Stewart-Haas’s Childers pessimistic on improving 2021 form

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Stewart-Haas’s Childers pessimistic on improving 2021 form


Stewart-Haas’s Childers pessimistic on improving 2021 form


Although Rodney Childers and everyone at Stewart-Haas Racing continues to push for improvement, he also trying to keep expectations realistic about whether those gains can be found this season.

“My honest answer is it kind of is what it is at this point,” said Childers, crew chief for Kevin Harvick’s No. 4 SHR Ford. “You don’t have many races left before the playoffs. We’ll probably go to the wind tunnel two more times before the playoffs start, maybe three times, so from a car side, we’re not really going to make the cars much better than where they’re at this weekend at Atlanta.

“From an engine side, those guys have been locked up all year long. They had to submit all their parts going into this year, and they can’t change all the things that we’ve been able to change in years past to be able to find more horsepower either. So when you can’t find more horsepower, and you can’t find more downforce, it puts you in a tight box. Those are the things that I think all of us are sitting here thinking and talking about. You’re just going to have to race differently and not make mistakes and be good on pit road and do those things, and hopefully, you can make it through the next round, but it’s going to be tough.”

It has been a tough season for Stewart-Haas. All four drivers are winless, while three of the four sit 23rd or worse in the point standings. Rookie Chase Briscoe (23rd), Aric Almirola (27th) and Cole Custer (28th) have combined for six top-10 finishes through 20 races.

Childers and his driver Harvick are on an island by themselves. Harvick is ninth in the point standings with an average finish of 8.6. That’s a long way off the dominance of Hendrick Motorsports or even the consistent success of Joe Gibbs Racing.

After being the ones who were whipping the field a year ago, Childers and Harvick are fighting from behind. Childers said if you look back to last fall, that’s when the team began to lose its stride while others like Hendrick came on strong.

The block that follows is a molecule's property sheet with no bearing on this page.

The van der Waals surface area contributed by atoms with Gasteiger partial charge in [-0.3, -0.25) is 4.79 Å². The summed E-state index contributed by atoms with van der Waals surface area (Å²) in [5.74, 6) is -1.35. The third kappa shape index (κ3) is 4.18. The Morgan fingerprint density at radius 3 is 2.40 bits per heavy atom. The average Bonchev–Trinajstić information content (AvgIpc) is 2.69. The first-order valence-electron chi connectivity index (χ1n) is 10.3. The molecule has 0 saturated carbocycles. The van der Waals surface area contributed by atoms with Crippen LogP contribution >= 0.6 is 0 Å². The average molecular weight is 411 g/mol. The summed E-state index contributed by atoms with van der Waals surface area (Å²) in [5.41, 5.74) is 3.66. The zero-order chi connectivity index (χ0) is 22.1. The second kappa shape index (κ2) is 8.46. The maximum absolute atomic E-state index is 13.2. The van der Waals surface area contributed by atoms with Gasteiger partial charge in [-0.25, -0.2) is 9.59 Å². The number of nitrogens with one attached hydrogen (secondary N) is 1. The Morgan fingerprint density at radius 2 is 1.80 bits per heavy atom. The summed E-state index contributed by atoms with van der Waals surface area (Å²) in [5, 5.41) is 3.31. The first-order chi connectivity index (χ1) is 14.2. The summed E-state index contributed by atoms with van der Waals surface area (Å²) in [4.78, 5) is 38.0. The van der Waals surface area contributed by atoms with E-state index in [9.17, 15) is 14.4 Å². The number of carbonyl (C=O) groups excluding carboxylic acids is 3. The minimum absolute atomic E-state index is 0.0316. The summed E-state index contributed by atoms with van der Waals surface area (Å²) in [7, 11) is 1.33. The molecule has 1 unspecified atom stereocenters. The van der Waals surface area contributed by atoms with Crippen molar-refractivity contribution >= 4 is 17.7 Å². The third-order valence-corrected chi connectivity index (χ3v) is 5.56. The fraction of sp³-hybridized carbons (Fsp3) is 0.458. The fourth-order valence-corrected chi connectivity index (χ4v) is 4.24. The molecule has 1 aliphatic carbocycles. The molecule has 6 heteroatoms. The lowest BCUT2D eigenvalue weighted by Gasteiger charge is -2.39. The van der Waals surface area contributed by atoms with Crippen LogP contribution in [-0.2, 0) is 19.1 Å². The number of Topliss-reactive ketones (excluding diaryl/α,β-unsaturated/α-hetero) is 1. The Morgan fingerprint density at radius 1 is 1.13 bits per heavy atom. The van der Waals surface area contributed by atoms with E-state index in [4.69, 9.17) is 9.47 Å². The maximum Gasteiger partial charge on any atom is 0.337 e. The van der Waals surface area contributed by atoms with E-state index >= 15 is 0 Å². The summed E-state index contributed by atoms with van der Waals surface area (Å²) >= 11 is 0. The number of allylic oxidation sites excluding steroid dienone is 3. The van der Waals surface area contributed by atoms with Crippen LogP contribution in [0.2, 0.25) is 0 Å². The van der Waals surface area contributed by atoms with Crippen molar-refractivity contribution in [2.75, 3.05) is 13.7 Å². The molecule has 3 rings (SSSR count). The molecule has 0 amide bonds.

“We’ve just kind of been off a little bit all year long, no matter if it’s been a road course or a 550 [horsepower] race or a 750 race,” said Childers. “It’s definitely been tough. Everybody has been working really hard trying to get better. As you know, too, it’s tough to start reeling all that back in.

“You head down one direction, and you’ve got to try to just keep after it and hopefully, keep getting better every week. We’ve made some gains, but we just haven’t been knocking it out of the park as far as catching up, so we just have to keep working and hopefully get better.”

Everyone’s down on downforce this year, but Childers feels SHR is down more than others. Nigel Kinrade/Motorsport Images

Childers did clarify that his remark earlier this year about being down 70 counts of downforce compared to what the No. 4 team had last year. Everybody lost downforce, Childers said, when NASCAR tweaked some of the rules and started to inspect the cars differently.

“I think some lost 30 counts, some lost 45 counts, and some lost 70 counts,” he said. “And I think the 70 counts was Stewart-Haas, so that part sucks, but overall, it is what it is.”

Even worse, Childers thinks they’ve lost more downforce since the start of the year. It’s part of the inspection game as teams find something that adds seven or eight counts one week, but then NASCAR comes back with a memo of how they will check an area differently the next.

“We think maybe some of the direction that we were going the first half of the year was the wrong direction, and now we’re going back the other direction, and I felt like we had a lot better cars at Nashville and at Pocono,” Childers said. “I thought we had a decent car there, and track position was everything, but once we got up there, we had a really good car, and hopefully, we’ll see this weekend what we have at Atlanta.”

Atlanta is one of Harvick’s best tracks and since being paired with Childers, even more so. Harvick has two wins in the last five races there and three at the track overall. In a car built by Childers for Atlanta, Harvick’s led 1,111 laps in eight races.

“Atlanta is one of those places we’ve been really good at,” Childers said, looking at this weekend’s Quaker State 400. “I think if you took the downforce back off of them and gave the horsepower back, we’d be even better. But, on the other side of that, the 550 stuff, we’ve still been OK. In 2019 we led laps and probably had the best car on the long runs and didn’t capitalize at the end of it. In 2020, we weren’t great at the beginning, kept adjusting on it, and got really good at the end.

“This year at Atlanta (in March), I think we just kind of missed it a little bit. We were further off on our cars early in the year than what we thought, and just a lot of little things that I probably don’t need to get into but, overall, I think our car this weekend should be a little bit better. I’m not going to say that we can just blow the doors off everybody, but hopefully we can run with them and have a shot.”